Computers in Genealogy

Surfing the Web

Wayne Thalls

I am sure you have visited web sites which contain material you would like to keep. I have found cemetery records, marriage records, tax records and other data. Of course, you can print the information while you are connected to the site. This is often a very slow process, and you don't always get the associated graphics.

In most cases you should be able to copy the data to a file and save it on your disk. Your web browser makes this possible. A web browser is software which makes it possible to view the pages on the web regardless of how they were originally created.

Web browsers include Microsoft's Internet Explorer, which is an integral part of Windows 95/98. A version of IE is also incorporated into your AOL software. Other Internet Service Providers may use IE or Netscape or perhaps even some other browser.

I'll describe how to do these things using Internet Explorer and AOL. You should experiment with your own installation, whether a PC or a Macintosh user.

On Windows based systems you have additional functions available to you when you use the right button on the mouse. Become familiar with these functions. They apply to your system setup, manipulation of files and other things. The right button is the key to retaining web information.

Here is what I do to save the important information I find on the web.

When you find text files you wish to save, click the left mouse button on File on the toolbar. Click on Save As. Select the drive you wish to save to---I find it convenient to first save to a floppy. You could rename this file before saving. All the text is saved as an HTML file.

If there are graphics or photos you wish to save, move the cursor to the object and hold the right mouse button down. Move the cursur within the resulting menu window to save picture as. Either keep the file name as is or rename it. In some internet software you may be able to save the graphic in different formats; ie .gif, .bmp, .jpg, etc. With AOL software the image will be saved in .art format, which is unique to AOL.

After you have disconnected from AOL, or other service provider, you may view the items you have downloaded. While AOL or your browser program is still running, click on File then click on open and select one of the files you have just saved.

In the case of graphics and photos you can choose to save these images in a different format, such as .gif. You'll want to do this with all the .art images you have downloaded using AOL. You will now be able to open and manipulate these images in other Windows programs, such as Photoshop, Photoworks, Paint Shop Pro, or the Windows Image program. For you AOL 4.0 users there is some limited capability to manipulate images once you have opened them. Adjustments can be made to brightness and contrast for example.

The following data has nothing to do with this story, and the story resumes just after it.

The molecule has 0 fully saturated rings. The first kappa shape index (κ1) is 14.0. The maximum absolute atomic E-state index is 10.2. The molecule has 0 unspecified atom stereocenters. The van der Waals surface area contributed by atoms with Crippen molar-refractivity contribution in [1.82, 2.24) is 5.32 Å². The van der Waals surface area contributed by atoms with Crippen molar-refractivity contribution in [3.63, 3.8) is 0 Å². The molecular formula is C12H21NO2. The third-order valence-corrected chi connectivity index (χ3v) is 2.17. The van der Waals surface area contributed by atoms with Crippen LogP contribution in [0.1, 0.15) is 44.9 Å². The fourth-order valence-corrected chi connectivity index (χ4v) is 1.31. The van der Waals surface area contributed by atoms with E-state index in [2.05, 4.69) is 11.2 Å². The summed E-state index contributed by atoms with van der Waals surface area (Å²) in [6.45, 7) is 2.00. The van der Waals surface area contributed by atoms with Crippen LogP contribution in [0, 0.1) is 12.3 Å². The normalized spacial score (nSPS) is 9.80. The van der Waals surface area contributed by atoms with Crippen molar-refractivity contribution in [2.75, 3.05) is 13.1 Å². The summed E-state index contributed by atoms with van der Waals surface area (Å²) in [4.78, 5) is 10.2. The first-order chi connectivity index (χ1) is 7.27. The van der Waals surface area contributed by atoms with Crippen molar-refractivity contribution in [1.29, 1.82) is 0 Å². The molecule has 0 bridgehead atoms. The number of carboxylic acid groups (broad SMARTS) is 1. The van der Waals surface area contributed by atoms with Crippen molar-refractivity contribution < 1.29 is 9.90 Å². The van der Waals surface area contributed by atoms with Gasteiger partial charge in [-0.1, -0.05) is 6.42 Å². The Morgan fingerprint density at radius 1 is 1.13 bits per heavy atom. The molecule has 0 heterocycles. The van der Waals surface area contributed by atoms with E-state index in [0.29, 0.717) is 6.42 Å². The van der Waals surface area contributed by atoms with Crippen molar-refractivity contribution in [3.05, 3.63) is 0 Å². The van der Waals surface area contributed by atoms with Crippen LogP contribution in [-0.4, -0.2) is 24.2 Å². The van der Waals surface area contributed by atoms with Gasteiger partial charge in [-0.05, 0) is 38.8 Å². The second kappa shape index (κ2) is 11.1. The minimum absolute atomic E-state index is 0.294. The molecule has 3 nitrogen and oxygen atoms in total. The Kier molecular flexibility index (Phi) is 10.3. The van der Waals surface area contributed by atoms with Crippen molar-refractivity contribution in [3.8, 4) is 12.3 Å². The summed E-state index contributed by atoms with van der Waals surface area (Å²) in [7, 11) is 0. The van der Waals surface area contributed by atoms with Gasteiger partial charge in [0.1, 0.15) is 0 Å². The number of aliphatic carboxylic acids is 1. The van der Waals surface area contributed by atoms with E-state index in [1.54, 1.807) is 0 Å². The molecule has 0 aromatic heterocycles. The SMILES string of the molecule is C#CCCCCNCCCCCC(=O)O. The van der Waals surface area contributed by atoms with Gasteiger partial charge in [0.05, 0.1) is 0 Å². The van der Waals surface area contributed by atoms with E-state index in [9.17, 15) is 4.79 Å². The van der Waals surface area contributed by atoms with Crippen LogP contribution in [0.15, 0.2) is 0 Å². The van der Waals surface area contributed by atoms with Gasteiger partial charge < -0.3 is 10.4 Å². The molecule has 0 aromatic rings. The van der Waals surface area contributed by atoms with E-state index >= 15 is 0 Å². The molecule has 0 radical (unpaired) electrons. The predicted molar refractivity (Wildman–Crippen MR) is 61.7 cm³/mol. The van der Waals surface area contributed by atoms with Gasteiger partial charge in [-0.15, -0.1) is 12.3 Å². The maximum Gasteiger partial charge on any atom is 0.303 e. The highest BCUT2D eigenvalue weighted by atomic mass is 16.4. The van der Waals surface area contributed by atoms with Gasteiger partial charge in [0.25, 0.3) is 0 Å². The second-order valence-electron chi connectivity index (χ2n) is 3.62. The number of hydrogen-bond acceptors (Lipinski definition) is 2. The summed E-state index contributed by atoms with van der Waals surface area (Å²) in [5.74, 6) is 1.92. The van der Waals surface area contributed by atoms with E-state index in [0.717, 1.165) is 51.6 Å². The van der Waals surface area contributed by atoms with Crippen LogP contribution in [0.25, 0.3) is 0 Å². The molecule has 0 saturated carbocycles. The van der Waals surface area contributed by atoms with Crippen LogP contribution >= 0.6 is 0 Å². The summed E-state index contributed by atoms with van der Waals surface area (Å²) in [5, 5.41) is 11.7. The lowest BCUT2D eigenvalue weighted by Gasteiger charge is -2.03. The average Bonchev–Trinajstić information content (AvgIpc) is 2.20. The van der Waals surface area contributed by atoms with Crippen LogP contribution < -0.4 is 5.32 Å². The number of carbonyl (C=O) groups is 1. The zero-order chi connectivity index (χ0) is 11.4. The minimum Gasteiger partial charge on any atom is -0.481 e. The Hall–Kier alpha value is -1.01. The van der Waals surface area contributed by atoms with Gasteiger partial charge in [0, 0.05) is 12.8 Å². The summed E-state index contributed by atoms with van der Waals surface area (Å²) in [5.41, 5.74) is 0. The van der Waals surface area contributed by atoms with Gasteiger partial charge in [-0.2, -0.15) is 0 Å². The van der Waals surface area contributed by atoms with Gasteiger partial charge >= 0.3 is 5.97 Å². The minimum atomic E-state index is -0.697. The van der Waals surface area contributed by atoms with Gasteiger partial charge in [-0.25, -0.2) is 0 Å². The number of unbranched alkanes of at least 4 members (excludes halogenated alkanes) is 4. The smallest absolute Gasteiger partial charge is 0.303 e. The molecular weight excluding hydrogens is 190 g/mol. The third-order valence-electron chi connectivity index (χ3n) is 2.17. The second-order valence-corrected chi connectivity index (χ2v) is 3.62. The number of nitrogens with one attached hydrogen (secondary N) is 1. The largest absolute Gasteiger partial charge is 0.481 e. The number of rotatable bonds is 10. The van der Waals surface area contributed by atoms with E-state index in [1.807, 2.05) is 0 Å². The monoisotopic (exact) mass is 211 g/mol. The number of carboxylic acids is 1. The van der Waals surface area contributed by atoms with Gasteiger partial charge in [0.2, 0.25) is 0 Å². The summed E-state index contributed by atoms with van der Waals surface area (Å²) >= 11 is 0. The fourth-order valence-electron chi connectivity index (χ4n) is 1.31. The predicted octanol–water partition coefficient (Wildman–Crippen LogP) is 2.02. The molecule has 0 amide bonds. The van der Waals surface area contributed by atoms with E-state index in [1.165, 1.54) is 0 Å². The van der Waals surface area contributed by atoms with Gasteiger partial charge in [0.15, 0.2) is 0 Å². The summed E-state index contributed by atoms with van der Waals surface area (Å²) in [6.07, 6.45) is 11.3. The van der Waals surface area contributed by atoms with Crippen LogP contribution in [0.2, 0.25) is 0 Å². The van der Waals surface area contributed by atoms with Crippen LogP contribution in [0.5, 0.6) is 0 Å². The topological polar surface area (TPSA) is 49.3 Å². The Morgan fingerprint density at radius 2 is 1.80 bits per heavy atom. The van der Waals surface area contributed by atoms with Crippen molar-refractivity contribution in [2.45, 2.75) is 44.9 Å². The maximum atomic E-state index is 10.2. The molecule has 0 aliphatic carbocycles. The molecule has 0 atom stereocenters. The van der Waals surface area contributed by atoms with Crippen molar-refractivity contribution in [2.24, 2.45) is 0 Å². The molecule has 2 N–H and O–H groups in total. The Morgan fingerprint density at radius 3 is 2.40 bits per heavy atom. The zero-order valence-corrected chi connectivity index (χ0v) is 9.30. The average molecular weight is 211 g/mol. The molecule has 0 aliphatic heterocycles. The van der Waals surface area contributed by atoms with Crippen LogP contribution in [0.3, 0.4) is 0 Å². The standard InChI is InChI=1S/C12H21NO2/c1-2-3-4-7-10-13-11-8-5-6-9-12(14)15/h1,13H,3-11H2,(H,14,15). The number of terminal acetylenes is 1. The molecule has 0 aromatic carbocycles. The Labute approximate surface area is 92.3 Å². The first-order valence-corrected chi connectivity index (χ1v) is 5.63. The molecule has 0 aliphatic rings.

When you open an HTML file via your browser, it appears just like it did when you were online. With Windows 95/98 the easy way to access these files at any time is simply to click on My Computer, then locate the desired file and double click on it. It will automatically open within the browser. That is the way some of the items on our library computer are accessed.

There are simple shareware programs available on the net which will convert HTML files to text files. Those files can then be opened within a word processor.

A Word of Caution

Anytime you download/copy something off the internet remember that copyright laws apply. If you plan to use the material for anything other than personal viewing be careful. You might need the agreement of the originator before you can incorporate these items into your own publications. In any event you must attribute the source.

Other Ideas

While visiting genealogical web sites you will often find pages which provide links to other sites. The outstanding example of this is the famous Cyndis List. That list currently contains something like 40,000 worldwide links. Most of those directories are much smaller. You will find several small lists on our own web site.

In order to use these lists again, you probably bookmark them so you can easily return there. There is another way.

While you are viewing a list on line, click on File, then click on save as. After selecting the destination disk, click on ok. You have now saved this HTML page. You will be able to view it offline using the process outlined earlier.

You could simply open the directory page and copy the URLs of interest. There is another convenient way to use this file. Once you are connected to the Internet Service Provider, click on File then open the directory file. Simply move the cursor to the site you desire and click. Your browser will take you there.

I have saved a number of these directories to a single disk. You can rename the files to make retrieval easier. It is like having a specialized internet directory on a 3.5 inch disk.

Let Me Hear from You

One purpose of this column, and of the Computer Interest Group, is to share ideas like these. I am particularly interested in hearing tips from you. What have you found to be peculiar to Macintosh systems, for example?

© 1999   From the newletter of the Genealogical Society of Santa Cruz County

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